Hybrid Working – The Challenge for Office Occupiers and Landlords 

Hybrid Working – The Challenge for Office Occupiers and Landlords

The Covid-19 pandemic has had a significant impact on office occupiers and landlords which looks set to continue for some time. Whilst it has not been a mandatory requirement, the Government has advised businesses to allow employees to work from home, if possible, at various times throughout the pandemic.

Many employers have implemented hybrid working either for the foreseeable future or as a permanent arrangement.

This has resulted in many office premises being only partially occupied at various times during the pandemic, sometimes at 10% or less of full capacity. With some likely to not return to full occupancy in the longer term.

Whilst their employees may be partly or wholly absent, businesses still have obligations under their leases to pay rent, service charge, and other costs associated with property occupancy. Landlords, and the managing agents who act for them, have taken differing approaches to managing occupancy costs throughout the pandemic.

The scope for a managing agent to reduce expenditure will depend upon many factors. Some of the areas for consideration are detailed below:

– Reception and front of house staff. Reduced visitor numbers may allow reception and possibly security staffing levels to be reduced.

– Cleaning. The frequency of cleaning and therefore the staffing required could be reduced. However, the need to ensure Covid Secure buildings could limit the scope for reductions.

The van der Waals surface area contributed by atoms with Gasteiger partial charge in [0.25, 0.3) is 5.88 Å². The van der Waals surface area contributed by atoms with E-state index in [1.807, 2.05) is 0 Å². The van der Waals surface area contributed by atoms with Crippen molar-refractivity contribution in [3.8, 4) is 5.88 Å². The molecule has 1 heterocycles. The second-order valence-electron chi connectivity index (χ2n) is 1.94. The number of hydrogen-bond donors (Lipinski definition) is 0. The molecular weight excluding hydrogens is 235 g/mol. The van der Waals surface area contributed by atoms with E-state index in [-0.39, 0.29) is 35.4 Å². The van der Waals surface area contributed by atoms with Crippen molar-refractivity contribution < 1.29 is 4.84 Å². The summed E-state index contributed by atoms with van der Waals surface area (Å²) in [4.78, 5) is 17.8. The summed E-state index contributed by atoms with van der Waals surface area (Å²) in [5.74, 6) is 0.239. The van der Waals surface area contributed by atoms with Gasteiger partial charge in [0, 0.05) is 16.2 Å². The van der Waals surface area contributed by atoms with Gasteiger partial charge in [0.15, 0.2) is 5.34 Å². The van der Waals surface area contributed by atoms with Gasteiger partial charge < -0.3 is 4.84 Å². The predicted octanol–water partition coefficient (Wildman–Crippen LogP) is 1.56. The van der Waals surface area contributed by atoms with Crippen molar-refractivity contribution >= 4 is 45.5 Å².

– Plant run time. There may be scope to reduce the run time of certain items of plant, subject to occupancy levels and the distribution of people around the building.

– Electricity. Consumption should be reduced as a result of lower occupancy, but the scale of reduction could be constrained by other factors, such as the need to run air handling plant continuously for example

However, it is one thing to cut services in the face of a pandemic, a different proposition making longer term changes. Some occupiers will no doubt wish to retain services at a high level for the benefit of their employees and clients, whereas others, will want costs to be minimised. It will be a challenge to address these competing pressures.

The challenge facing the sector is how to continue to provide an adequate level of services in buildings that are only part occupied, and in the face of occupiers who are keenly aware that their property costs are now higher on a per head basis due to reduced occupancy. Set against this are landlords who face an uncertain future but who wish to protect their assets and ensure that they retain their position in the marketplace as high-quality office premises.

To find out how Assure can help drive down your occupancy costs contact us.

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